Tomorrow’s asteroid near-miss is only a hint of what’s really out there

As asteroid 2012 DA14 makes its close pass by us tomorrow, it gives us a sobering look at how Earth is locked in a cosmic shooting gallery, but in reality this 50-metre wide rock is only one hundreds of known asteroids that are flying around us, as shown in this latest map from the Armagh Observatory.

This 3-D map shows the current location of asteroids in our vicinity. A dot represents the position of each asteroid, along with the asteroid's name. The vertical line for each entry joins the dot to the plane of Earth's orbit. If the dot is at the top of the line, that means the asteroid is above the plane of our orbit, and if the dot is at the bottom of the line, that means it's below the plane of our orbit. Arrows from the dot show the direction the asteroid is traveling today, and the color of each asteroid's map entry indicates its threat level.

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Green entries are not approaching the Earth currently and thus do not pose any threat. Yellow entries are asteroids that approach the Earth's orbit, but do not cross it. These are called Amor asteroids, after the first such asteroid to be found, and although they pose no threat to us now, there is the possibility of them being diverted by the gravitation influence of the planets and thus becoming a danger to us in the future. A red entries — thankfully absent from the map — would indicate an asteroid that is passing across Earth's orbit, which can become a significant threat at some point in the future (these are called Apollo asteroids).

The map certainly shows that there's a lot going on around us, but before you get too freaked out about it, I should point out the scale that the map is using. This is best illustrated by the red ring that surrounds the Earth at the centre of the image. That's not the orbit of our geosynchronous satellites. It's also not the orbit of the Moon. It's actually 10 times the distance that the Moon orbits the Earth.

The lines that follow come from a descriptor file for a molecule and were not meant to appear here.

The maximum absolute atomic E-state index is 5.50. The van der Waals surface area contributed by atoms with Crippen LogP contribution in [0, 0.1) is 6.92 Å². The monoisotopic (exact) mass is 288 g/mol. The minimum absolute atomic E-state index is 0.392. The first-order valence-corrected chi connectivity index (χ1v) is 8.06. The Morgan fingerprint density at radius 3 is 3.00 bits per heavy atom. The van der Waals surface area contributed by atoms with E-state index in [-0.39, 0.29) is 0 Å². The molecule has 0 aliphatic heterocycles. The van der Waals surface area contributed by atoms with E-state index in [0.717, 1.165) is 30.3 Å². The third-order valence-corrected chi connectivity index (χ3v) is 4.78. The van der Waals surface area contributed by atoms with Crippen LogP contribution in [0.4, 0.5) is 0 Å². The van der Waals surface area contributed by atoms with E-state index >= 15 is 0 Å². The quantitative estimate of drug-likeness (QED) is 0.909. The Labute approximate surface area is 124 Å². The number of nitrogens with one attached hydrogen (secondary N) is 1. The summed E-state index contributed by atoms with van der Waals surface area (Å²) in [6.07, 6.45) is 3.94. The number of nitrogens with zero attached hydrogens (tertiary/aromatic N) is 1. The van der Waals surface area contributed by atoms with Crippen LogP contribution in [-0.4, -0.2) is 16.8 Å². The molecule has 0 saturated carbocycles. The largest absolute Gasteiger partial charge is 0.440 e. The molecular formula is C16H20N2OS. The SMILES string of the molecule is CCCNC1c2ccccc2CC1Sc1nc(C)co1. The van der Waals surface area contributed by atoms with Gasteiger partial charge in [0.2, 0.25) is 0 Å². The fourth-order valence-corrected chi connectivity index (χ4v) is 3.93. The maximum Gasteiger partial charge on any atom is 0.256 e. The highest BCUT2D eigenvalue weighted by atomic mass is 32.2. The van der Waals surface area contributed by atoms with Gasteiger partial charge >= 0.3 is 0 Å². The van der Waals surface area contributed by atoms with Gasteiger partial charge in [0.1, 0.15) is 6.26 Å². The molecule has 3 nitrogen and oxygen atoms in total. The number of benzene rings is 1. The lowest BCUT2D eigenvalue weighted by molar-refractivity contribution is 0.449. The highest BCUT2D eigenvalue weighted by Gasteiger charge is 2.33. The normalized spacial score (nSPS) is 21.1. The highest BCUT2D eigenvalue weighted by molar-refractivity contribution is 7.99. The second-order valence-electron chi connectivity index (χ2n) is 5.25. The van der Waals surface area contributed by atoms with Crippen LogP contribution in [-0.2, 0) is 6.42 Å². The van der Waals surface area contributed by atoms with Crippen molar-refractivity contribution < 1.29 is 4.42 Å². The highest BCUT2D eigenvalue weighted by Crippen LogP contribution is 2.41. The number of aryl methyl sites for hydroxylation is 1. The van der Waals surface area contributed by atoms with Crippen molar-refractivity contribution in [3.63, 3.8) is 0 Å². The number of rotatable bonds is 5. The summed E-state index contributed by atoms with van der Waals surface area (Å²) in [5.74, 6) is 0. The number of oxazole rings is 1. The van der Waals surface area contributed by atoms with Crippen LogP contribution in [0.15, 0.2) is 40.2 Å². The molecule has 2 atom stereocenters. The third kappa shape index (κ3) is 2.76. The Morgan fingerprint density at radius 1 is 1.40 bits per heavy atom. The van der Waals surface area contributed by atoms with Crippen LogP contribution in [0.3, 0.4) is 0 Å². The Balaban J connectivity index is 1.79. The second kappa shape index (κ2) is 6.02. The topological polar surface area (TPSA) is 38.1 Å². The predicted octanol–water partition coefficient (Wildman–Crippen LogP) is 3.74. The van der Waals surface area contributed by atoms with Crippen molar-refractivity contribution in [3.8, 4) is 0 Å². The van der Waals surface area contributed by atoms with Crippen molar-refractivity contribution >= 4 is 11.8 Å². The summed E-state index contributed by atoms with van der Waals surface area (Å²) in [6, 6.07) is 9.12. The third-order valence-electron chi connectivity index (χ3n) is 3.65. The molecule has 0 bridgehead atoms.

In fact, the entire image above is showing the objects that are up to one-third of an 'astronomical unit' (AU) away from the Earth. An astronomical unit is the average distance between the Earth and the Sun, which is nearly 150 million kilometres, so the map is showing objects up to 50 million kilometres away from us. That is a lot of space!

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If you want to be really freaked out about how many asteroids are whizzing around above our heads and how close they come to the Earth, check out the big map on the Armagh Observatory page. I also recommend watching the accompanying movie, which shows 400 days of asteroid activity in the inner solar system (remember that we're the third blue dot out from the Sun).

(Image courtesy: Armagh Observatory, Armagh, Northern Ireland)

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